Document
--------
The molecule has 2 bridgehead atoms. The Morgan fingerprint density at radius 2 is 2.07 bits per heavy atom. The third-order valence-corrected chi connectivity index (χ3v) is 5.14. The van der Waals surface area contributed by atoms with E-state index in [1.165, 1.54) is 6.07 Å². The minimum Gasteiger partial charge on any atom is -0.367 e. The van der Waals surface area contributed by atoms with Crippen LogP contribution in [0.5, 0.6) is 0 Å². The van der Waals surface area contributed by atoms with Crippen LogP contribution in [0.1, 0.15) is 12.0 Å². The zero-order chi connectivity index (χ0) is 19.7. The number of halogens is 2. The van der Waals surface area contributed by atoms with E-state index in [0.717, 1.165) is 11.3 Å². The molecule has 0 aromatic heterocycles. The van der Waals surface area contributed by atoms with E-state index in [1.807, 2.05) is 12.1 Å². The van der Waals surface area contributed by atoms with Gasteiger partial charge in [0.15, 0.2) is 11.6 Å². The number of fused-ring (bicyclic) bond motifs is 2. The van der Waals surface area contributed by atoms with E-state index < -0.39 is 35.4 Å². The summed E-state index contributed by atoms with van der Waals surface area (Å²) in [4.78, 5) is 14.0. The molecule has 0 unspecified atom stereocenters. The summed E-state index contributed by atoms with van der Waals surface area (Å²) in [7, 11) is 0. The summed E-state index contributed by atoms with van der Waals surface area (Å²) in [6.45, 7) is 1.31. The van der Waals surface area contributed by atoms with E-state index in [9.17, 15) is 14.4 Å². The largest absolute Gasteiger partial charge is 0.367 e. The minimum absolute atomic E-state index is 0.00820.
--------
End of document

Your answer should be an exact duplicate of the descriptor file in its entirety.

The molecule has 2 bridgehead atoms. The Morgan fingerprint density at radius 2 is 2.07 bits per heavy atom. The third-order valence-corrected chi connectivity index (χ3v) is 5.14. The van der Waals surface area contributed by atoms with E-state index in [1.165, 1.54) is 6.07 Å². The minimum Gasteiger partial charge on any atom is -0.367 e. The van der Waals surface area contributed by atoms with Crippen LogP contribution in [0.5, 0.6) is 0 Å². The van der Waals surface area contributed by atoms with Crippen LogP contribution in [0.1, 0.15) is 12.0 Å². The zero-order chi connectivity index (χ0) is 19.7. The number of halogens is 2. The van der Waals surface area contributed by atoms with E-state index in [0.717, 1.165) is 11.3 Å². The molecule has 0 aromatic heterocycles. The van der Waals surface area contributed by atoms with E-state index in [1.807, 2.05) is 12.1 Å². The van der Waals surface area contributed by atoms with Gasteiger partial charge in [0.15, 0.2) is 11.6 Å². The number of fused-ring (bicyclic) bond motifs is 2. The van der Waals surface area contributed by atoms with E-state index < -0.39 is 35.4 Å². The summed E-state index contributed by atoms with van der Waals surface area (Å²) in [4.78, 5) is 14.0. The molecule has 0 unspecified atom stereocenters. The summed E-state index contributed by atoms with van der Waals surface area (Å²) in [7, 11) is 0. The summed E-state index contributed by atoms with van der Waals surface area (Å²) in [6.45, 7) is 1.31. The van der Waals surface area contributed by atoms with E-state index in [9.17, 15) is 14.4 Å². The largest absolute Gasteiger partial charge is 0.367 e. The minimum absolute atomic E-state index is 0.00820.